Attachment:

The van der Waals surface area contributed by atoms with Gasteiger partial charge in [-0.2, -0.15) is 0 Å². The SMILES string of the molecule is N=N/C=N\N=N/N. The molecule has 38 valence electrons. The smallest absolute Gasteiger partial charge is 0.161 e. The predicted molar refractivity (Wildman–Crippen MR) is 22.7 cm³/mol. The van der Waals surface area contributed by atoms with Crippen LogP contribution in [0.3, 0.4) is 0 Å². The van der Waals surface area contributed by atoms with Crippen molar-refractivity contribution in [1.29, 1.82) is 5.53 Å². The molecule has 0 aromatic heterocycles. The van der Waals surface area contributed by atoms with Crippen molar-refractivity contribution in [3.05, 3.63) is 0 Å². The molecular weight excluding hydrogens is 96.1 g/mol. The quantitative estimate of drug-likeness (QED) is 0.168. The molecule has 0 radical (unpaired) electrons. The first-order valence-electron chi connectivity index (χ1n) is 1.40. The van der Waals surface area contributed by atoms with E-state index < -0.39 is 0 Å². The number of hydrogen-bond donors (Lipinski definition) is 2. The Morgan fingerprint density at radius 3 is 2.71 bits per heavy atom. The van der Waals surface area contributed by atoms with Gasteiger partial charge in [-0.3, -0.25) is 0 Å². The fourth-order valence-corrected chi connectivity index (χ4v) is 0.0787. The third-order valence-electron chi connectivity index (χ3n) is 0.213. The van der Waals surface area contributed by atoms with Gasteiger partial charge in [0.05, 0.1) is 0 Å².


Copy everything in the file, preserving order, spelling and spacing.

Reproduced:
The van der Waals surface area contributed by atoms with Gasteiger partial charge in [-0.2, -0.15) is 0 Å². The SMILES string of the molecule is N=N/C=N\N=N/N. The molecule has 38 valence electrons. The smallest absolute Gasteiger partial charge is 0.161 e. The predicted molar refractivity (Wildman–Crippen MR) is 22.7 cm³/mol. The van der Waals surface area contributed by atoms with Crippen LogP contribution in [0.3, 0.4) is 0 Å². The van der Waals surface area contributed by atoms with Crippen molar-refractivity contribution in [1.29, 1.82) is 5.53 Å². The molecule has 0 aromatic heterocycles. The van der Waals surface area contributed by atoms with Crippen molar-refractivity contribution in [3.05, 3.63) is 0 Å². The molecular weight excluding hydrogens is 96.1 g/mol. The quantitative estimate of drug-likeness (QED) is 0.168. The molecule has 0 radical (unpaired) electrons. The first-order valence-electron chi connectivity index (χ1n) is 1.40. The van der Waals surface area contributed by atoms with E-state index < -0.39 is 0 Å². The number of hydrogen-bond donors (Lipinski definition) is 2. The Morgan fingerprint density at radius 3 is 2.71 bits per heavy atom. The van der Waals surface area contributed by atoms with Gasteiger partial charge in [-0.3, -0.25) is 0 Å². The fourth-order valence-corrected chi connectivity index (χ4v) is 0.0787. The third-order valence-electron chi connectivity index (χ3n) is 0.213. The van der Waals surface area contributed by atoms with Gasteiger partial charge in [0.05, 0.1) is 0 Å².